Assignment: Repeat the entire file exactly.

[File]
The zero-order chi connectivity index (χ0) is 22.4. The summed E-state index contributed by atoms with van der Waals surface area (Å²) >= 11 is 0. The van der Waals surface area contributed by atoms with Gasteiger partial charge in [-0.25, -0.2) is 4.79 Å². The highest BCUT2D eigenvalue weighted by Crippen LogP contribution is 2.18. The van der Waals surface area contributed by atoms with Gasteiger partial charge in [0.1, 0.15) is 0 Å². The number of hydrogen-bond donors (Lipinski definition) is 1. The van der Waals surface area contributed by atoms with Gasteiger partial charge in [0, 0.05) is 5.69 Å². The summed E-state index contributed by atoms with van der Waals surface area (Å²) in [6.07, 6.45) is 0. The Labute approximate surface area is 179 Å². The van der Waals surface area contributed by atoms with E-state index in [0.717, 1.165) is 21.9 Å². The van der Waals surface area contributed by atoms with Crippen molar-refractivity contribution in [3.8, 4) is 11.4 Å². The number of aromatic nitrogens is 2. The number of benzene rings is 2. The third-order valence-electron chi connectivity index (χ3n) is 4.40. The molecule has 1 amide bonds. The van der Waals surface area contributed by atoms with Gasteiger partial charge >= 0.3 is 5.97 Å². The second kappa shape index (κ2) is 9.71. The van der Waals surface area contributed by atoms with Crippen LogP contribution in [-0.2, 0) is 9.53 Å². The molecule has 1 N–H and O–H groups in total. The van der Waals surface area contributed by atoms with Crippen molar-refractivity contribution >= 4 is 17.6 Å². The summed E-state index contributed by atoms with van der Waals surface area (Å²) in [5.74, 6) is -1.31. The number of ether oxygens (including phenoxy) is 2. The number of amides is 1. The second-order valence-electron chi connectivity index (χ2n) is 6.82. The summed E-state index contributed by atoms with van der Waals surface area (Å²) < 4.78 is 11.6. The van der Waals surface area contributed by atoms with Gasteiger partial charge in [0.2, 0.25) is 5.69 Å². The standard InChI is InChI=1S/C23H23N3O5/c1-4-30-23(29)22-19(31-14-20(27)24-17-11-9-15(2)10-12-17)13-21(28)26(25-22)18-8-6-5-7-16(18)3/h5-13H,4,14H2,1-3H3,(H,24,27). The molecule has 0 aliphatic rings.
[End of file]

The zero-order chi connectivity index (χ0) is 22.4. The summed E-state index contributed by atoms with van der Waals surface area (Å²) >= 11 is 0. The van der Waals surface area contributed by atoms with Gasteiger partial charge in [-0.25, -0.2) is 4.79 Å². The highest BCUT2D eigenvalue weighted by Crippen LogP contribution is 2.18. The van der Waals surface area contributed by atoms with Gasteiger partial charge in [0.1, 0.15) is 0 Å². The number of hydrogen-bond donors (Lipinski definition) is 1. The van der Waals surface area contributed by atoms with Gasteiger partial charge in [0, 0.05) is 5.69 Å². The summed E-state index contributed by atoms with van der Waals surface area (Å²) in [6.07, 6.45) is 0. The Labute approximate surface area is 179 Å². The van der Waals surface area contributed by atoms with E-state index in [0.717, 1.165) is 21.9 Å². The van der Waals surface area contributed by atoms with Crippen molar-refractivity contribution in [3.8, 4) is 11.4 Å². The number of aromatic nitrogens is 2. The number of benzene rings is 2. The third-order valence-electron chi connectivity index (χ3n) is 4.40. The molecule has 1 amide bonds. The van der Waals surface area contributed by atoms with Gasteiger partial charge >= 0.3 is 5.97 Å². The second kappa shape index (κ2) is 9.71. The van der Waals surface area contributed by atoms with Crippen LogP contribution in [-0.2, 0) is 9.53 Å². The molecule has 1 N–H and O–H groups in total. The van der Waals surface area contributed by atoms with Crippen molar-refractivity contribution >= 4 is 17.6 Å². The summed E-state index contributed by atoms with van der Waals surface area (Å²) in [5.74, 6) is -1.31. The number of ether oxygens (including phenoxy) is 2. The number of amides is 1. The second-order valence-electron chi connectivity index (χ2n) is 6.82. The summed E-state index contributed by atoms with van der Waals surface area (Å²) < 4.78 is 11.6. The van der Waals surface area contributed by atoms with Gasteiger partial charge in [0.2, 0.25) is 5.69 Å². The standard InChI is InChI=1S/C23H23N3O5/c1-4-30-23(29)22-19(31-14-20(27)24-17-11-9-15(2)10-12-17)13-21(28)26(25-22)18-8-6-5-7-16(18)3/h5-13H,4,14H2,1-3H3,(H,24,27). The molecule has 0 aliphatic rings.